Brexit: What just happened? All you need to know about the day that could bring down Theresa May

What caused today’s Brexit crisis?

The Democratic Unionist Party said it “will not accept” a deal on the Irish border question brokered by Theresa May which treats Northern Ireland differently to the rest of the UK, throwing the already difficult talks into chaos.

The DUP is effectively propping up Ms May’s minority Government, giving the group of just 10 Irish MPs a significant influence on UK politics.

DUP leader Arlene Foster said: “We have been very clear. Northern Ireland must leave the EU on the same terms as the rest of the United Kingdom,” she said, speaking at Stormont.

What was supposed to happen?

Theresa May met Jean Claude Junker, the President of the European Commission, in Brussels for the latest round of Brexit negotiations. 

A deal on the Irish border question has to be reached as a matter of urgency, as when the UK leaves the EU in March 2019, the Republic of Ireland will remain a member while Northern Ireland, as part of the UK, will be outside of it – an unprecedented situation because the Irish Republic and the UK joined the union at the same time in 1973.

The hope was that a draft proposal would have been agreed allowing Northern Ireland to maintain “regulatory alignment” with the EU, preventing a hard border with the Irish Republic.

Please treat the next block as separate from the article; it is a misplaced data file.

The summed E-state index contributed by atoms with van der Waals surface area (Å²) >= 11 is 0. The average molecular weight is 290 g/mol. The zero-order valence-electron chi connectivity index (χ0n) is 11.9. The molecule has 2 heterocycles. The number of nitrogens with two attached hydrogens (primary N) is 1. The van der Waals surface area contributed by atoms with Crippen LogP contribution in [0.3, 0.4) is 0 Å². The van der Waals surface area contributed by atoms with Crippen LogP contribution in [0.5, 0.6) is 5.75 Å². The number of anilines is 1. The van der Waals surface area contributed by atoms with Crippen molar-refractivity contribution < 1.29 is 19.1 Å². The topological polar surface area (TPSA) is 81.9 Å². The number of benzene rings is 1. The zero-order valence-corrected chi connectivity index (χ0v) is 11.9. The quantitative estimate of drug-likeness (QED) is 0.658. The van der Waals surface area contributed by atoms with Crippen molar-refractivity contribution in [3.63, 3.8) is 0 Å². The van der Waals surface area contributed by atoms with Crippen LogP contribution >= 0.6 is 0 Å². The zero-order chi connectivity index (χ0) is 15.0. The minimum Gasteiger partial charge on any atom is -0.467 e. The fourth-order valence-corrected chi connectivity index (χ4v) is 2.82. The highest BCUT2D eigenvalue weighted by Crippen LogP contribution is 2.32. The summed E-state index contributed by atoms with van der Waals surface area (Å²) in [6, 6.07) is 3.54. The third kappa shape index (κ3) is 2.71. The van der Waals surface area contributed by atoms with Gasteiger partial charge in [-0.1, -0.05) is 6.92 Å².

What was the sticking point?

Ms Foster gave a fiery press conference, declaring any such deal had not been approved by her party – regarded as hardline unionists.

She said: “The Republic of Ireland government is trying to unilaterally change the Belfast agreement without our impact and without our consent.

“Of course we will not stand for that.”

Within 20 minutes of this conference, Ms May is understood to have halted the talks to make an emergency call to Ms Foster. 

After a three and a half hour working lunch, the Prime Minister and Mr Juncker emerged to admit in a slightly awkward press conference they had reached a stalemate in the talks.

What does “regulatory alignment” actually mean?

Regulatory alignment could mean both Ireland and Northern Ireland following the same rules governing trade, to ensure that goods can continue to move freely across a “soft” border with no customs checks.

But critics say this would effectively move the customs border between the UK and the Republic into the Irish Sea. This alarms the Unionists as they say it would mean Northern Ireland being treated as though it is part of a united Ireland instead as…

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